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Rose Director Friedman ’32

A picture of Rose Director Friedman and Milton Friedman

Rose Director Friedman ’32, August 18, 2009, in Davis, California, from heart failure. Born in a Ukraine village, Rose arrived in Portland as a toddler, emigrating with her family from Russia before World War I. Her father ran a small general store. Rose attended Reed for two years, then transferred to the University of Chicago, where she earned a BA in philosophy. In a graduate classroom in 1932, she found herself seated next to a bright fellow named Milton Friedman. They married six years later. Their collaboration in the field of economics gained them international recognition-including a Nobel Prize for Milton in 1976. Milton was a free market champion and leading thinker in the Chicago School of economics. The couple also founded the Friedman Foundation for Educational Choice in 1996, to promote greater latitude in school choice through vouchers and other programs. Rose studied consumer purchases at the Bureau of Home Economics. She also was on the staff of the Federal Deposit Insurance Corporation and the National Bureau of Economic Research. Her research on consumer spending was included in Milton's book A Theory of the Consumption Function (1957). The couple began their collaborative writing with the book Capitalism and Freedom (1962). They followed up with Free to Choose (1980), which became a best seller and the basis of a television series that was broadcast worldwide. Rose and Milton also wrote Tyranny of the Status Quo (1984) and a dual memoir, Two Lucky People (1998). Independently, Rose published a pamphlet, Poverty—Definition and Perspective, and a series of articles, Milton Friedman—Husband and Colleague, for the Oriental Economist (1976-77). Rose's cousins Regina Tarlow Kriss ’47 and Pauline Tarlow Mosley ’36 also attended Reed. Survivors include a daughter and son, four grandchildren, three great-grandchildren. Milton died in 2006.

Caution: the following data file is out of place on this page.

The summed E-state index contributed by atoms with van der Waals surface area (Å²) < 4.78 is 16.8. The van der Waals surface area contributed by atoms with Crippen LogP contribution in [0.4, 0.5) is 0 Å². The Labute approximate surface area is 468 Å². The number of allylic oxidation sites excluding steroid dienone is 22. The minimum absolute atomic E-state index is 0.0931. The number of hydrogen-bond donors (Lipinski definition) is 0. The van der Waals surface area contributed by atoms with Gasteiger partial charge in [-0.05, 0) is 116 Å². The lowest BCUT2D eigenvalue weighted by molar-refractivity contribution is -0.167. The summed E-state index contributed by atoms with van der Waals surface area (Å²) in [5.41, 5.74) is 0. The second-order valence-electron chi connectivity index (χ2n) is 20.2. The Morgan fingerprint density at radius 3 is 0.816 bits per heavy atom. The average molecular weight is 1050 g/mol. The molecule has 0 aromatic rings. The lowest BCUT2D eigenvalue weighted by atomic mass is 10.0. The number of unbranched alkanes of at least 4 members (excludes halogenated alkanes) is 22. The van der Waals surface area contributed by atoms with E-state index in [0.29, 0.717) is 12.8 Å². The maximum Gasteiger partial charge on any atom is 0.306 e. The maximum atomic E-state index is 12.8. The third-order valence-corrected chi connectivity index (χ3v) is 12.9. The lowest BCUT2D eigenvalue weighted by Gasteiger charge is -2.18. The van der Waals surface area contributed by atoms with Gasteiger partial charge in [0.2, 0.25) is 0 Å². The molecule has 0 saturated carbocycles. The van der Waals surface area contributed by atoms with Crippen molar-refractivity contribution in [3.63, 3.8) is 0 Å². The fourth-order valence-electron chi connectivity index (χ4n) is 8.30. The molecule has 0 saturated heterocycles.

Appeared in Reed magazine: March 2010

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